On Choosing Not to Travel

I have seen my friends and family travel the world. Backpacking across Europe, staying in hostels in Brazil, exploring Africa, volunteering in India— I often feel like I am the only one who chose to stay put.

For me, it was a security thing. After graduation, my main goal was to become employed. I had spent four years prior being fed horror stories about my field: you will do internships, but you will not be hired afterwards; you will find jobs, but it will be doing something you hate; you will try and try and try for months, scouring the internet and handing out resumes like a religious extremest in Dundas Square, while your expectations slowly plummet, etc. Pleasant sentiments such as these coloured my expectations of my after-grad life, and instilled in me an unshakable fear of failing. So when graduation finally rolled around, nothing seemed more important than my job-hunt—especially not jetting off across seas to spend money that I simply didn’t feel justified spending.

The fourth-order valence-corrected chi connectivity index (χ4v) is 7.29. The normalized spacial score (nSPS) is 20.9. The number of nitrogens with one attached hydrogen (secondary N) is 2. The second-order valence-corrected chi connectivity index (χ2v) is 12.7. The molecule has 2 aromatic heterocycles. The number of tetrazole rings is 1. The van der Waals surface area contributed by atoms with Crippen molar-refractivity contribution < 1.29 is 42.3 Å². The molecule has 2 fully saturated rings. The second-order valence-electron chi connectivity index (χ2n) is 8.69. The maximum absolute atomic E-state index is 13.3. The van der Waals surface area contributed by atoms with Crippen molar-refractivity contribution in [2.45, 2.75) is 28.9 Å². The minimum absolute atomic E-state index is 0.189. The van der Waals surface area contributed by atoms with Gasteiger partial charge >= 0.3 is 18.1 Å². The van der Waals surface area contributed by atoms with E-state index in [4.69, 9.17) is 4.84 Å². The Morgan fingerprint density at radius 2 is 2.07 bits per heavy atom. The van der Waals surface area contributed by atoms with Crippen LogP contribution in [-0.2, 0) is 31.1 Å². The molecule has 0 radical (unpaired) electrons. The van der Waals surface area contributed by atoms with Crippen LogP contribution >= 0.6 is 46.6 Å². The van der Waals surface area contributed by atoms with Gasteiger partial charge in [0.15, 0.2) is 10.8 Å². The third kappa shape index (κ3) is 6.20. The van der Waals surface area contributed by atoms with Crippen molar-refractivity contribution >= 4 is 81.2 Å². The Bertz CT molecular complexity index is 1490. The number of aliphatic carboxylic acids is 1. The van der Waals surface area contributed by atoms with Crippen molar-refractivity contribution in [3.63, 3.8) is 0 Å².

It’s a cycle of sorts. After graduation is the ideal time to travel, before you have responsibilities like jobs and boyfriends and kids and such, but after spending 4+ years emptying our pockets for tuition money, who can justify something as lavish as travelling? And I know, I know, there are ways to travel without eternal debt, but what about the time? With a job market that is less than forgiving, I know I felt the pressure to start working as soon as possible, to avoid missing opportunities that could make my entire career.

I admire the people in my life who have had the privilege, and more importantly, the courage, to travel while they were/are young. It’s not an easy thing to do regardless, and it’s even harder when you have “responsibility” looming in your future. Oh, the pressures of my first-world life.

The lesson I have learned through all of this internal debate with myself, is that whether to travel or not to travel is never going to be an easy decision to make. Even if you genuinely want the experience, it’s rarely the practical choice. What I have taken away from the path that I have chosen, however? It’s always better to do rather than not do. Regret comes with the territory: regret the things you did, but at least you did them.

Follow Zakiya on Twitter @zakkassam.

Post Comment